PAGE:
“We need to learn to take care of ourselves.”
– Louis Porter
Clerks weigh in on SOS race
The Vermont Municipal Clerks' and Treasurers' Association made its choice for Secretary of State, the state office clerks most often deal with.
In its election scorecard released today the clerks' association choose its candidate based on six issues, including whether the candidates support changes to election law like election day registration and less specific areas such as whether the association members who voted feel the candidates will listen to local officials.
Republican Jason Gibbs bested Democrat Jim Condos in each of those measures, according to the clerks.
– Louis Porter
In the end this is how Em Peyton summed up the race in her closing statement:
“Too much testosterone.”
– Louis Porter
What would the candidates do to prevent bullying?
Ben Mitchell said there were other issues that need attention.
“What would I do to keep people from bullying each other? I can't believe we are talking about this. People are hungry.”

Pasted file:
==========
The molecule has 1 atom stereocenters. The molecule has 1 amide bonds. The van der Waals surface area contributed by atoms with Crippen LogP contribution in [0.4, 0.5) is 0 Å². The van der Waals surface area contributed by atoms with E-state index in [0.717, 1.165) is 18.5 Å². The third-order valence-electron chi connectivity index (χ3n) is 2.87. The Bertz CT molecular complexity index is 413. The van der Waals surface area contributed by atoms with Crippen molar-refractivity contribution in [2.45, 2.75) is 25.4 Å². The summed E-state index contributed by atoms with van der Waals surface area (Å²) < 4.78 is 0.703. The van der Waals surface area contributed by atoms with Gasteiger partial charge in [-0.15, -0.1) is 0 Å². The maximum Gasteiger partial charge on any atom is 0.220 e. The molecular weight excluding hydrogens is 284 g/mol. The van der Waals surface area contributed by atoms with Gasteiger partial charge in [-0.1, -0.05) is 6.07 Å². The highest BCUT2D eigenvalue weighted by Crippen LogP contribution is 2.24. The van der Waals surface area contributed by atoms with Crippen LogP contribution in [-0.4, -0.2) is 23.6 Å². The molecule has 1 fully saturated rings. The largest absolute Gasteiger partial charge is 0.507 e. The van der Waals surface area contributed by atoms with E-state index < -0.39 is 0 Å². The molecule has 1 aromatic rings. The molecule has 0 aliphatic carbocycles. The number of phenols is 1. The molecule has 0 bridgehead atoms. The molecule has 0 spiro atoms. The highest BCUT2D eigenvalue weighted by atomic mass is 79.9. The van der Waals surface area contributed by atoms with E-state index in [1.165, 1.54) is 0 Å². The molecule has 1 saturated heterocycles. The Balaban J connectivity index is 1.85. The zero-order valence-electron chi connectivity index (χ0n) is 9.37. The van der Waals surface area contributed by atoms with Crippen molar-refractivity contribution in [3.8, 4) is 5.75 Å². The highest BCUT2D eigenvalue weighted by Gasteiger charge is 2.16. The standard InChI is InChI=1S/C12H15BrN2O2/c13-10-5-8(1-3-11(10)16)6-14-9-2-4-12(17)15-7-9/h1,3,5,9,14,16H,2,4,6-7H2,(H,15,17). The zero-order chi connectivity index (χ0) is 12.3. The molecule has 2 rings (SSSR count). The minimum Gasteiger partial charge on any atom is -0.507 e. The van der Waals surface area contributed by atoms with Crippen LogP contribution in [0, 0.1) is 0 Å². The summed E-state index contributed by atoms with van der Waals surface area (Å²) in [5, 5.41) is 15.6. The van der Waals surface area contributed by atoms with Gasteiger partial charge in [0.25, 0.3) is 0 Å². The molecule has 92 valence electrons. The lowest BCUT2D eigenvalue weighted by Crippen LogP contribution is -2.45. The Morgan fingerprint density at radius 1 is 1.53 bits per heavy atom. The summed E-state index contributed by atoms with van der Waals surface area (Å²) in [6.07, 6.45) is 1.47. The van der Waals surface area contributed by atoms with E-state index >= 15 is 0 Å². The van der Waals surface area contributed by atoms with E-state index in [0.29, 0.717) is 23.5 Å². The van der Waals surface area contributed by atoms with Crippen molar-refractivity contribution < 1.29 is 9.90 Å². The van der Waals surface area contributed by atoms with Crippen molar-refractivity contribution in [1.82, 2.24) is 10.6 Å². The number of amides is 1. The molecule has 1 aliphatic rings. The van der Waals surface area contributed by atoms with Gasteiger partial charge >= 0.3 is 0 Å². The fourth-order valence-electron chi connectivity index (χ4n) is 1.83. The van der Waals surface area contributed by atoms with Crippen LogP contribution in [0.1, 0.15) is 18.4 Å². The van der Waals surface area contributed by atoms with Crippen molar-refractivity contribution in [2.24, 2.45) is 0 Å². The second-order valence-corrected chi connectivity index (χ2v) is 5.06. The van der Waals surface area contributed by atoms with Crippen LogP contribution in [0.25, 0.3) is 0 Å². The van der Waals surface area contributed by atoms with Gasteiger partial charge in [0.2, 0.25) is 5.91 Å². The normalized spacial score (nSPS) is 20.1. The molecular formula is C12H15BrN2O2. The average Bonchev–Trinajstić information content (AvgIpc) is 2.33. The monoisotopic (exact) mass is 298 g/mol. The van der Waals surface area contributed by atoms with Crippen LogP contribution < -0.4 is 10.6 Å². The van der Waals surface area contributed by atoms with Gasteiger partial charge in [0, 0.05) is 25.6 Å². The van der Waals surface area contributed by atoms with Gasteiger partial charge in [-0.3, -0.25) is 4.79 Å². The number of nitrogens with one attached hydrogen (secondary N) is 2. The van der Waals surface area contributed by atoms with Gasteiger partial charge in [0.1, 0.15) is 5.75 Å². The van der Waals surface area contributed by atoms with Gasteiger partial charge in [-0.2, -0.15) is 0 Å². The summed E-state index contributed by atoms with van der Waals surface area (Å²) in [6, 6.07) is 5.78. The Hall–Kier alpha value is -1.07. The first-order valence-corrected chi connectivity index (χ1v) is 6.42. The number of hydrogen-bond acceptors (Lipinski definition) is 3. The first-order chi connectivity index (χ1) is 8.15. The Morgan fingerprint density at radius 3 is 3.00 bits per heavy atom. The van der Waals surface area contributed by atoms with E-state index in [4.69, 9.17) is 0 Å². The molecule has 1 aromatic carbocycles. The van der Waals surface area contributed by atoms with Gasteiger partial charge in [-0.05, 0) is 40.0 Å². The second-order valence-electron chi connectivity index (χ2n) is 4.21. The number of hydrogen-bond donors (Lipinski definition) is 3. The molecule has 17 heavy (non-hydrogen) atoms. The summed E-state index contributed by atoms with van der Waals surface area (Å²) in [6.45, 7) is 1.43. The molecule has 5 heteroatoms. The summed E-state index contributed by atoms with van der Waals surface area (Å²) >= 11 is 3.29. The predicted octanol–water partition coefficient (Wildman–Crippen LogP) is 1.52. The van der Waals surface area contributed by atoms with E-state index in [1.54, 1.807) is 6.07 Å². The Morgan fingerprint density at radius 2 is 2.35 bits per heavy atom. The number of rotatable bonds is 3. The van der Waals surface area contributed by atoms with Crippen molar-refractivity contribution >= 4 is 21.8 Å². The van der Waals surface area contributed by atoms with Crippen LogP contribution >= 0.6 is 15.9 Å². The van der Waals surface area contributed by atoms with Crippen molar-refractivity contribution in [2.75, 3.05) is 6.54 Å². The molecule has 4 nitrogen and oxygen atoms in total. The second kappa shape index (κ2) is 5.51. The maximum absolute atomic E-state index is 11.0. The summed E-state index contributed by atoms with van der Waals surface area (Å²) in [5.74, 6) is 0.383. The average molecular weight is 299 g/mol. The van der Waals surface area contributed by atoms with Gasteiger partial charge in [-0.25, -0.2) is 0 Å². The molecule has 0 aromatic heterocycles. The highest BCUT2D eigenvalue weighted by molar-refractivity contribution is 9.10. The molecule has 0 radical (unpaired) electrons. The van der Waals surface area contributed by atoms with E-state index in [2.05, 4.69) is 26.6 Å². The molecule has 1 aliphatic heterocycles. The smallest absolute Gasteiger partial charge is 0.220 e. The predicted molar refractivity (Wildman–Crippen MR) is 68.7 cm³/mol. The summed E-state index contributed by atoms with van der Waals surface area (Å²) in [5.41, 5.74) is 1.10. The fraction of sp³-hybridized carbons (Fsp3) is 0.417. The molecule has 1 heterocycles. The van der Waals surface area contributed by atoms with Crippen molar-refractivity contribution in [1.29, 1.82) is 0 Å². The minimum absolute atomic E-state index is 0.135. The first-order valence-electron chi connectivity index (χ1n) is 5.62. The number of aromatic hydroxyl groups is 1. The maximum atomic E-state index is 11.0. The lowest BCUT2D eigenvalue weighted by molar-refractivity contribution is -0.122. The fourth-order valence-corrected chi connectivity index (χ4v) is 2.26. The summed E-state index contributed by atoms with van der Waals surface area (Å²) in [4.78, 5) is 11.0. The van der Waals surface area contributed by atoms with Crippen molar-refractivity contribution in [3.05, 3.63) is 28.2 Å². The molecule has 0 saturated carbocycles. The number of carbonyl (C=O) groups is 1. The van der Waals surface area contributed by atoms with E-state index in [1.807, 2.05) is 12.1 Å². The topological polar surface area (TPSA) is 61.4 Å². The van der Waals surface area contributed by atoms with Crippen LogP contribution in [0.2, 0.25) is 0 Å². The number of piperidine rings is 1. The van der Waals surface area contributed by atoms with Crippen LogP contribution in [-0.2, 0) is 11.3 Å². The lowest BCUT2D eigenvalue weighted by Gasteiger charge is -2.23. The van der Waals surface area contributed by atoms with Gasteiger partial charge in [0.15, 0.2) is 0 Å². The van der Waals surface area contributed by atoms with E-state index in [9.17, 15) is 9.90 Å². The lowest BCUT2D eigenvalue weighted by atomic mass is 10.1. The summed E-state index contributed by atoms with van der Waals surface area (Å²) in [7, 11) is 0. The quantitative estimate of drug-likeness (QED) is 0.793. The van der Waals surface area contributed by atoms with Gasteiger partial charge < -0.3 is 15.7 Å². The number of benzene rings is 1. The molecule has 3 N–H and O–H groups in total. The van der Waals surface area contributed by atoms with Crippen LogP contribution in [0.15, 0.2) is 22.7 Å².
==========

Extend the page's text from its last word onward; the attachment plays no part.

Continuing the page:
“Don't bully people. That's the answer.”
Dennis Steele said the state needs to be liberated from the federal government.
“Let's end the class warfare.”
“Liberating Vermont is the only way.”
Em Peyton said she will start a volunteer peace force whether she wins or not.
“You know how we have a volunteer fire department? We need a volunteer peace force.”
“Our police force is working for the corporate world and they cannot be working to create peace.”
Cris Ericson said differences in money were what caused the biggest problems.
“What causes racial disparity?"
“How many children look up to Barack Obama despite his color?”
“Rich people don't go to prison in Vermont."